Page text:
If we keep going on like this, in the year 2100 you will hear operas that will be on average 222 years old.
Interesting is that there is a similar pattern in most art forms. To look out into the future is what we usually do as humans. One could say, “cautiously” that in the artistic fields, apart from a few exceptions, the focus is set far in the past. This may be because we tend to appreciate the classics more than the innovations, or because we find comfort and inspiration in the works of our predecessors. Art should be a catalyst for change and progress is not just a reflection of history. By embracing new forms, mediums, and perspectives, we can enrich artistic expression and challenge ourselves to create something original and meaningful. Therefore, I think that we should balance the past with our curiosity for the future, and explore the possibilities that lie ahead of us.
There is a common argument that old operas are the epitome of beauty and that modern productions pale in comparison. But should we limit ourselves to the classics of the past? Imagine if we applied the same logic to film and only showed masterpieces from Fellini, Tarkovsky, or Chaplin in cinemas. While these filmmakers have undoubtedly created remarkable works, we would miss out on the opportunity to gain insights into contemporary life. Old movies certainly have their place in film history, but it’s equally important to embrace new and innovative productions that resonate with audiences today. If we solely rely on the classics, we risk limiting our ability to explore new perspectives and ideas. By showcasing a diversity of films that span different time periods, we can gain a more comprehensive understanding of the human experience and how it has evolved over time. So let’s not limit ourselves to the past, but instead, embrace the new stories waiting to be told.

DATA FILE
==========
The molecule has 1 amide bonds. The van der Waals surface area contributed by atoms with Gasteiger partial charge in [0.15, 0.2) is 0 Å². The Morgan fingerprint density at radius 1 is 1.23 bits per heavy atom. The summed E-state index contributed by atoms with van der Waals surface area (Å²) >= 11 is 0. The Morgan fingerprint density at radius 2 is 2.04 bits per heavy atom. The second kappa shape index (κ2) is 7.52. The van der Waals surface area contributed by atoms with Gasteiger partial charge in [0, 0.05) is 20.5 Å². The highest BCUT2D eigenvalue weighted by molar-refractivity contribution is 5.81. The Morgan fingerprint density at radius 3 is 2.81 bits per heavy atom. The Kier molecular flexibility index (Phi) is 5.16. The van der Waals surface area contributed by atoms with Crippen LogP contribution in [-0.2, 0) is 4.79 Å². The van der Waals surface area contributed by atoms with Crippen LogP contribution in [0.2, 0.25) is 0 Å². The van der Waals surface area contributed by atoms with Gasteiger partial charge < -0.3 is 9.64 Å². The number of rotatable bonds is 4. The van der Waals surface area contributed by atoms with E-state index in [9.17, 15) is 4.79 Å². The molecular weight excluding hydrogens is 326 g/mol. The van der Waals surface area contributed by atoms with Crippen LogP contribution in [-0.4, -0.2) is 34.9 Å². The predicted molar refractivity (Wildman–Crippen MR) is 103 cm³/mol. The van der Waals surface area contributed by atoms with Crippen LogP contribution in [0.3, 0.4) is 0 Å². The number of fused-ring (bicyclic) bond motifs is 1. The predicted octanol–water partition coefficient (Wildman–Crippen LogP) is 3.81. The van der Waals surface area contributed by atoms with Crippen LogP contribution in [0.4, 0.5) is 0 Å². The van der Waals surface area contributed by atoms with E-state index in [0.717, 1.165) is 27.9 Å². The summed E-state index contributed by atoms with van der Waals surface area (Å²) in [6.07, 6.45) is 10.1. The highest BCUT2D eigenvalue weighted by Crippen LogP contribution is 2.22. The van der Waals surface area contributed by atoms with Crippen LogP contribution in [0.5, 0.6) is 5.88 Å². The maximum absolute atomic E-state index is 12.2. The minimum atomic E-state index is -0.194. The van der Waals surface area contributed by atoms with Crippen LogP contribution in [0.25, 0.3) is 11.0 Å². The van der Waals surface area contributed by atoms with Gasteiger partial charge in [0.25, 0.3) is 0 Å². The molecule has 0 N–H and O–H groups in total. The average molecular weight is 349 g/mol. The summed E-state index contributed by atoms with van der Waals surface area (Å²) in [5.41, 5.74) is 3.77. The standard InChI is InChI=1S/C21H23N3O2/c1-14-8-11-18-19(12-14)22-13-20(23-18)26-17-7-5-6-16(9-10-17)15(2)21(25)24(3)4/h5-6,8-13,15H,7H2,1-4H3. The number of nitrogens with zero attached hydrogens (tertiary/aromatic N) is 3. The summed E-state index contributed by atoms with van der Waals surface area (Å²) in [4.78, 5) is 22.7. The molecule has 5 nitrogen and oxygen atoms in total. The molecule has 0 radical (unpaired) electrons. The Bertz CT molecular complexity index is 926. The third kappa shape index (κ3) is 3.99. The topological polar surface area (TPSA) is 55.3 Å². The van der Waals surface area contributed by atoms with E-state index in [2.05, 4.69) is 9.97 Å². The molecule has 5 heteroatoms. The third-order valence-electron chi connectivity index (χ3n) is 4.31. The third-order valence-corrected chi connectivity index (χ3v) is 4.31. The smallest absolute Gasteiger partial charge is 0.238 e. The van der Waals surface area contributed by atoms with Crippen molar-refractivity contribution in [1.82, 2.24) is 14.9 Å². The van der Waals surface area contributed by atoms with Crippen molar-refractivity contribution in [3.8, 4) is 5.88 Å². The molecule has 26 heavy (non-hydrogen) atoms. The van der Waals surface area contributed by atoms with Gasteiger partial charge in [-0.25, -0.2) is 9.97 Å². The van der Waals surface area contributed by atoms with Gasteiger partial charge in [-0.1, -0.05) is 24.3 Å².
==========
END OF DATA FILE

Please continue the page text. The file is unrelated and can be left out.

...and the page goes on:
Are you tired of today’s opera productions? Does it feel like the only thing that changes is the set and design? It’s easy to fall into this mindset, but let’s not forget the incredible masterpieces that were already in the operatic repertoire by the end of the 19th century. However, it’s important to recognize that without new works and composers, the genre would stagnate. Just think of Puccini, whose works are now a staple in the opera world. And while traditionalists may resist new productions, we must remember that healthy competition and experimentation are necessary for the art form to evolve. So let’s embrace the potential for new masterpieces from the likes of future Puccinis, Wagners, and Mozarts. After all, if we don’t give them room to grow, we’ll only be fulfilling a self-fulfilling prophecy of stagnation.